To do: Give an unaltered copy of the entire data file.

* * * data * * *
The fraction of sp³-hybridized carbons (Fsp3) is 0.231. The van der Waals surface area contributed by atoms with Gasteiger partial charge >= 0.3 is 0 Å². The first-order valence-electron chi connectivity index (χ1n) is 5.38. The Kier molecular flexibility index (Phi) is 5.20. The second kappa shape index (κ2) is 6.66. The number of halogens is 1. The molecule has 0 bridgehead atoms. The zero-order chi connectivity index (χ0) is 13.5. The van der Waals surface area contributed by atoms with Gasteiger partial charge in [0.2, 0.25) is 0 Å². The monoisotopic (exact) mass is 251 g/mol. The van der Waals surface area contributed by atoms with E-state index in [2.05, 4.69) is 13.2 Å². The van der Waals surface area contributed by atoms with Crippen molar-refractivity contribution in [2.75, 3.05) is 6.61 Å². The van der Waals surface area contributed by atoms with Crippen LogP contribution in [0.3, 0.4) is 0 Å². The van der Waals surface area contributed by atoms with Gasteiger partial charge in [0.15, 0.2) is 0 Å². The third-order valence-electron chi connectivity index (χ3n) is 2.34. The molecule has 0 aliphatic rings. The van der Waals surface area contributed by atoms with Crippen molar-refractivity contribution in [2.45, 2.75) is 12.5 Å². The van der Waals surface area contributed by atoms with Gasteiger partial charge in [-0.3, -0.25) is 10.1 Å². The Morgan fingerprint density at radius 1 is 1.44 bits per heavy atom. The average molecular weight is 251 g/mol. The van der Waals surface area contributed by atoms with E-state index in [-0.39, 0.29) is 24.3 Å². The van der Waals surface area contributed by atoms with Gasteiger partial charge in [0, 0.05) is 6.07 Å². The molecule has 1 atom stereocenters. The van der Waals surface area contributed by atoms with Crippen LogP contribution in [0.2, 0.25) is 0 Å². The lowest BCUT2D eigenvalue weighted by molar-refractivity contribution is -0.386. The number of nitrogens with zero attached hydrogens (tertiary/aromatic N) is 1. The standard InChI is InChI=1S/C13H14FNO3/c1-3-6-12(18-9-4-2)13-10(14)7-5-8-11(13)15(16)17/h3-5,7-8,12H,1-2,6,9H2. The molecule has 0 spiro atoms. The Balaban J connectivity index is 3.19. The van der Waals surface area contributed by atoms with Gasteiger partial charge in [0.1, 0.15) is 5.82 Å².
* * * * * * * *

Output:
The fraction of sp³-hybridized carbons (Fsp3) is 0.231. The van der Waals surface area contributed by atoms with Gasteiger partial charge >= 0.3 is 0 Å². The first-order valence-electron chi connectivity index (χ1n) is 5.38. The Kier molecular flexibility index (Phi) is 5.20. The second kappa shape index (κ2) is 6.66. The number of halogens is 1. The molecule has 0 bridgehead atoms. The zero-order chi connectivity index (χ0) is 13.5. The van der Waals surface area contributed by atoms with Gasteiger partial charge in [0.2, 0.25) is 0 Å². The monoisotopic (exact) mass is 251 g/mol. The van der Waals surface area contributed by atoms with E-state index in [2.05, 4.69) is 13.2 Å². The van der Waals surface area contributed by atoms with Crippen molar-refractivity contribution in [2.75, 3.05) is 6.61 Å². The van der Waals surface area contributed by atoms with Crippen LogP contribution in [0.3, 0.4) is 0 Å². The van der Waals surface area contributed by atoms with Gasteiger partial charge in [0.15, 0.2) is 0 Å². The third-order valence-electron chi connectivity index (χ3n) is 2.34. The molecule has 0 aliphatic rings. The van der Waals surface area contributed by atoms with Crippen molar-refractivity contribution in [2.45, 2.75) is 12.5 Å². The van der Waals surface area contributed by atoms with Gasteiger partial charge in [-0.3, -0.25) is 10.1 Å². The Morgan fingerprint density at radius 1 is 1.44 bits per heavy atom. The average molecular weight is 251 g/mol. The van der Waals surface area contributed by atoms with E-state index in [-0.39, 0.29) is 24.3 Å². The van der Waals surface area contributed by atoms with Gasteiger partial charge in [0, 0.05) is 6.07 Å². The molecule has 1 atom stereocenters. The van der Waals surface area contributed by atoms with Crippen LogP contribution in [0.2, 0.25) is 0 Å². The lowest BCUT2D eigenvalue weighted by molar-refractivity contribution is -0.386. The number of nitrogens with zero attached hydrogens (tertiary/aromatic N) is 1. The standard InChI is InChI=1S/C13H14FNO3/c1-3-6-12(18-9-4-2)13-10(14)7-5-8-11(13)15(16)17/h3-5,7-8,12H,1-2,6,9H2. The molecule has 0 spiro atoms. The Balaban J connectivity index is 3.19. The van der Waals surface area contributed by atoms with Gasteiger partial charge in [0.1, 0.15) is 5.82 Å².